Two simple tricks to hide your Android application

by Dima Kovalenko at Apr 19, 2015


Reversing Android malware, I see the same technical tricks in almost every malicious code. In this article, I describe two simple tricks used by numerous Android malware makers to hide their malware applications.

Create an application

Lets download the latest version of Android SDK with Android Studio, install it and add some SDK packages (if Android Studio is already installed on your PC, just skip this step). Then start Android Studio and use its startup wizard to create an app:

  • Application name: MyHiddenApp
  • Company Domain: android.com
  • Package name: com.android.myhiddenapp
  • Phone and Tablet / Minimum SDK: API 10: Android 2.3.3 (Gingerbread)
  • Activity: Blank Activity
  • Activity Name: MainActivity
  • Layout Name: activity_main
  • Title: MainActivity
  • Menu Resource Name: menu_main

Now we have a just-generated-from-a-standard-template project. It's our start point.

Trick I. Make the main activity layout transparent

First of all, lets make our main activity layout transparent and remove any action bars. For this purposes, we should edit styles.xml (it is automatically generated by Android Studio) as follows:

<resources>
    <style name="AppTheme" parent="Theme.AppCompat.NoActionBar">
        <item name="android:windowBackground">@android:color/transparent</item>
        <item name="android:windowIsTranslucent">true</item>
        <item name="android:windowIsFloating">true</item>
        <item name="android:windowNoTitle">true</item>
        <item name="android:windowContentOverlay">@null</item>
        <item name="android:backgroundDimEnabled">false</item>
    </style>
</resources>

Secondary, we should open activity_main.xml (it is also automatically generated by Android Studio), switch to Design mode, and remove the TextView with a caption "Hello World!" (it is automatically generated by Android Studio, as well).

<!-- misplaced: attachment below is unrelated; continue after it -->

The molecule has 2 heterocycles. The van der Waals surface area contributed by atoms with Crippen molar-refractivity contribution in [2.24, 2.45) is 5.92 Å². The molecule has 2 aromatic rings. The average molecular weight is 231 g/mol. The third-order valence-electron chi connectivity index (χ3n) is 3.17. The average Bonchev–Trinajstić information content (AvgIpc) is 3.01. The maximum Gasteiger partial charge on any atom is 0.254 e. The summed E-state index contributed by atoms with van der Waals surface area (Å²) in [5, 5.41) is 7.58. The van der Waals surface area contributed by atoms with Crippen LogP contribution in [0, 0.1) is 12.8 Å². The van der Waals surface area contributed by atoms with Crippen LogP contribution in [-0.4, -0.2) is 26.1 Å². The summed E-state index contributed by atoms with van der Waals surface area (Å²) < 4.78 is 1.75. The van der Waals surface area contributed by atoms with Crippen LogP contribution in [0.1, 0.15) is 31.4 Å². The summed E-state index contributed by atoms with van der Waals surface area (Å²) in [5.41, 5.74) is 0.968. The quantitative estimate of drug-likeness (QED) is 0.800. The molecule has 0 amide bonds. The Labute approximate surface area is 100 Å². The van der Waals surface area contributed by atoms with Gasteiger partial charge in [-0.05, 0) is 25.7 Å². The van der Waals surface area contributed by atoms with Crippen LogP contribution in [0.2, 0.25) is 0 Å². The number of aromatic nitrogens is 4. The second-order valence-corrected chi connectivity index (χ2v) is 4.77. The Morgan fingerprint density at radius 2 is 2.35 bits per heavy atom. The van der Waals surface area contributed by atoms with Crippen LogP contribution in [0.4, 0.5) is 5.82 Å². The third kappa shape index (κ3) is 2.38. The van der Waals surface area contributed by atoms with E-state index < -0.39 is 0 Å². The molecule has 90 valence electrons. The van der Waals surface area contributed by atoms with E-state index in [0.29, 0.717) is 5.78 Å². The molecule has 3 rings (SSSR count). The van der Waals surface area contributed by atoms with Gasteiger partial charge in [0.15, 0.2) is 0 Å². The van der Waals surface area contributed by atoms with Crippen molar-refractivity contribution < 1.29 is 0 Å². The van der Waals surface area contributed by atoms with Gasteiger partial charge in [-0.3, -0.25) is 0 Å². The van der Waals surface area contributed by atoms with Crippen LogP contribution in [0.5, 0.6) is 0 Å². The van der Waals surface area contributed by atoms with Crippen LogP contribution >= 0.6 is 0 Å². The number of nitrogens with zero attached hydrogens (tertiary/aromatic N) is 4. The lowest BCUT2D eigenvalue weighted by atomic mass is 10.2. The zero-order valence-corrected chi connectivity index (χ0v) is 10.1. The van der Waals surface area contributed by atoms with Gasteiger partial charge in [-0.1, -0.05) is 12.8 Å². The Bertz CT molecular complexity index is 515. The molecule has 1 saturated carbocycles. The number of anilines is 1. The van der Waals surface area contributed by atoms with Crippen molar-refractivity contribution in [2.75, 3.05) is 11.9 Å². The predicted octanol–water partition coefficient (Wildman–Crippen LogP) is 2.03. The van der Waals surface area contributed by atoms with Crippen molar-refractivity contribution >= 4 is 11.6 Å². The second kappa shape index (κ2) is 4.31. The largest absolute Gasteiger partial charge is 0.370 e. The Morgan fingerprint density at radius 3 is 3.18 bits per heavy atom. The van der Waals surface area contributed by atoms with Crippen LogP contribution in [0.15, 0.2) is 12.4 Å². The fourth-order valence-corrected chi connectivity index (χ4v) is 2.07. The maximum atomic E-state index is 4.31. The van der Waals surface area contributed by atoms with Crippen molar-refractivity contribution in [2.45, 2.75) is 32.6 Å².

And finally, it would be great to add

getWindow().addFlags(WindowManager.LayoutParams.FLAG_NOT_TOUCHABLE);

to com.android.myhiddenapp.MainActivity.onCreate(...) as follows:

@Override
protected void onCreate(Bundle savedInstanceState) {
    // a standard code generated by Android Studio
    super.onCreate(savedInstanceState);
    setContentView(R.layout.activity_main);
    // stop listening to touches
    getWindow().addFlags(WindowManager.LayoutParams.FLAG_NOT_TOUCHABLE);
}

This needs to allow a user to use screen (tap application icons, slide scrollbars, etc) thought our transparent main activity layout. Otherwise, a user will see a screen through our transparent layout, but he/she will not be able to touch it because our layout will catch all his/her touches.

Trick II. Remove the application icon from App Drawer

As soon as our application started for first time, it must remove its icon from App Drawer. There is a simple trick. Lets put the following code

// remove the icon from App Drawer
PackageManager p = getPackageManager();
ComponentName componentName = new ComponentName(this, com.android.myhiddenapp.MainActivity.class);
p.setComponentEnabledSetting(componentName, PackageManager.COMPONENT_ENABLED_STATE_DISABLED, PackageManager.DONT_KILL_APP);

to our com.android.myhiddenapp.MainActivity.onCreate(...):

@Override
protected void onCreate(Bundle savedInstanceState) {
    // a standard code generated by Android Studio
    super.onCreate(savedInstanceState);
    setContentView(R.layout.activity_main);
    // stop listening to touches
    getWindow().addFlags(WindowManager.LayoutParams.FLAG_NOT_TOUCHABLE);
    // remove the icon from App Drawer
    PackageManager p = getPackageManager();
    ComponentName componentName = new ComponentName(this, com.android.myhiddenapp.MainActivity.class);
    p.setComponentEnabledSetting(componentName, PackageManager.COMPONENT_ENABLED_STATE_DISABLED, PackageManager.DONT_KILL_APP);
}

This hides the application icon from App Drawer.

Afterparty

After we hided our main activity and removed the application icon from App Drawer, we can do everything we want, in stealth mode. A malware usually starts a service and finish the main activity by calling finish() in onCreate(...). Next reboot, the main activity is not started at all. The service is started by a receiver with

<action android:name="android.intent.action.BOOT_COMPLETED" />

I googled a lot of stackoverflow questions and the only useful article: Android Invisible App by Anan A.M.

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